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autumn leaves in Boston

4 Reasons Why Fall is the Best Time to Visit Boston

If you’ve made it all summer without a travel plan, fear not: the arrival of autumn doesn’t mean it’s too late to get out there and explore a new city. In fact, there are some travel destinations where summer procrastination pays off, and at the top of that list you’ll find Boston, Massachusetts. Though it’s one of the oldest cities in the United States, Boston’s got plenty of surprises up its sleeve for fall visitors, from a sudden influx of students to the best weather of the year. Here are four reasons why we think you should make a trip to HI Boston hostel this fall.

1. School’s back in session

college students eating lunch

The Boston area is home over 50 colleges and universities, and together they add over 150,000 people to the city’s population. Once summer break ends, usually around the beginning of September, those students pour back into Boston from their hometowns all over the country and the world. And while they’re all in town to study, they’re also looking to reconnect with school friends and visit all the spots in Boston they’ve been missing all summer. That means the city’s parks, restaurants, and bars are bursting with energy come autumn. Take advantage of the atmosphere by hitting the town and meeting some locals!

2. The weather’s great

College students at Boston Public Garden

Anyone who’s spent four full seasons in Boston can tell you: there are only two times of year when the weather’s actually nice. If you guessed summer is one of them, think again: June, July, and August are known to locals for their oppressive heat and soupy humidity. But fall? Fall is the season Bostonians dream about while they’re huddled around their air conditioning units all August. Head to Beantown in the autumn and you’re in for sweater weather, with mild, sunny days and occasional crisp breezes. When it’s warm, soak up the season’s last rays of sunshine on the banks of the Charles River or on the lawn at America’s oldest city park, Boston Common. When a chilly breeze comes through, walk over to Faneuil Hall for a bowl of warming clam chowdah.

3. The autumn leaves are out

This region of the country, known as New England, is famous for its spectacular autumn colors. Seemingly out of nowhere, once fall hits, the trees go flame-red and yellow and orange. It’s such an iconic sight that tourists and locals alike will often drive to neighboring states like Connecticut and New Hampshire to take in the views and snap the pics, but you don’t actually have to leave town to get some pretty epic autumn Instagrams. Just take a stroll through the Boston Public Garden, the first public botanic garden in the country, and you’ll be surrounded by elm trees in dazzling, fiery colors. To make a full afternoon of it, hop a ride on the Garden’s iconic swan boats, take a selfie with the classic Make Way for Ducklings sculpture, and enjoy a peaceful sit on a bench overlooking the lagoon (you may recognize the setting from the movie Good Will Hunting).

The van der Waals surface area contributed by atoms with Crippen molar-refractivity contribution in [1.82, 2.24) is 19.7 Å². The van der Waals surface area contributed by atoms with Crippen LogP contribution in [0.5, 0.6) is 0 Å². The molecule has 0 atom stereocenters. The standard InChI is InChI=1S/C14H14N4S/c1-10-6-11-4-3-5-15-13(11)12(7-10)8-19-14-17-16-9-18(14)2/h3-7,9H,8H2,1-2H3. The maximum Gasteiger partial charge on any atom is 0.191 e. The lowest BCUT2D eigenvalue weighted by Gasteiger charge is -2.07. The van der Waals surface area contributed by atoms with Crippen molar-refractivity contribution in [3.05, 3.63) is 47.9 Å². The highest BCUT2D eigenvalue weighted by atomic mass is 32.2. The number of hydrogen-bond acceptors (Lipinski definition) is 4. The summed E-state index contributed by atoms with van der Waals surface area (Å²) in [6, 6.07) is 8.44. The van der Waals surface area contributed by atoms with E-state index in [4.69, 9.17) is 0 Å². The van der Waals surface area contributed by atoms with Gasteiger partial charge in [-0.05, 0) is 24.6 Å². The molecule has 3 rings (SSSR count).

4. It’s sports season

Fenway Park in Boston

Boston is, indisputably, a baseball town, and the city’s beloved Red Sox play right in the middle of it. By the time fall comes around, American baseball season is drawing to its close. But there are still games to see in September for those hoping to take in a game at legendary Fenway Park. And if the team makes the play-offs while you’re in town, you can expect a party everywhere you turn. If you can’t get tickets to Fenway, do the next best thing and grab a pint at the Cask n’ Flagon. Located just across the street from the ball park, this pub is where everyone who couldn’t get in to the stadium goes to watch the game on live TV and toast each run by the home team, and you can bet you’ll meet some of the city’s most colorful locals there.

To experience one of Boston’s more low-key spectator sports, check out the Head of the Charles Regatta, which takes place the third weekend of October every year. Top rowing teams from around the world compete against each other to make their way up the beautiful Charles River faster than their opponents, while crowds gather on the Esplanade (the park along the river’s banks) to cheer them on. It’s a classic Boston experience, and it’s free to attend.